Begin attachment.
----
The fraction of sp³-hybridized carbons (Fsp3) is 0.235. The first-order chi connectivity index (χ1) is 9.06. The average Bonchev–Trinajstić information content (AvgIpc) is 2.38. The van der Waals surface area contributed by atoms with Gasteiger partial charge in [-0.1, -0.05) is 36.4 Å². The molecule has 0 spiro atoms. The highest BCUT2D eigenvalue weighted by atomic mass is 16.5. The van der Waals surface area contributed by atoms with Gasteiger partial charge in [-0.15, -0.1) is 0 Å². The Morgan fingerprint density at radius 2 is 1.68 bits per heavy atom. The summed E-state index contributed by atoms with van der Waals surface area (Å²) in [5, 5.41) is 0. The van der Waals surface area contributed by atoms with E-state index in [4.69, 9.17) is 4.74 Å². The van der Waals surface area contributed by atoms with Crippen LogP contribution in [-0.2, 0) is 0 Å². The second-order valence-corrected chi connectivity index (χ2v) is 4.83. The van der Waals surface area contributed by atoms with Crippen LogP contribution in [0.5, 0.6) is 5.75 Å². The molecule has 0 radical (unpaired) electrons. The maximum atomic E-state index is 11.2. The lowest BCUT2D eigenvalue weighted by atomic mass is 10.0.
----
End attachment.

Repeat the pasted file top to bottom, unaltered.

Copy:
The fraction of sp³-hybridized carbons (Fsp3) is 0.235. The first-order chi connectivity index (χ1) is 9.06. The average Bonchev–Trinajstić information content (AvgIpc) is 2.38. The van der Waals surface area contributed by atoms with Gasteiger partial charge in [-0.1, -0.05) is 36.4 Å². The molecule has 0 spiro atoms. The highest BCUT2D eigenvalue weighted by atomic mass is 16.5. The van der Waals surface area contributed by atoms with Gasteiger partial charge in [-0.15, -0.1) is 0 Å². The Morgan fingerprint density at radius 2 is 1.68 bits per heavy atom. The summed E-state index contributed by atoms with van der Waals surface area (Å²) in [5, 5.41) is 0. The van der Waals surface area contributed by atoms with E-state index in [4.69, 9.17) is 4.74 Å². The van der Waals surface area contributed by atoms with Crippen LogP contribution in [-0.2, 0) is 0 Å². The second-order valence-corrected chi connectivity index (χ2v) is 4.83. The van der Waals surface area contributed by atoms with Crippen LogP contribution in [0.5, 0.6) is 5.75 Å². The molecule has 0 radical (unpaired) electrons. The maximum atomic E-state index is 11.2. The lowest BCUT2D eigenvalue weighted by atomic mass is 10.0.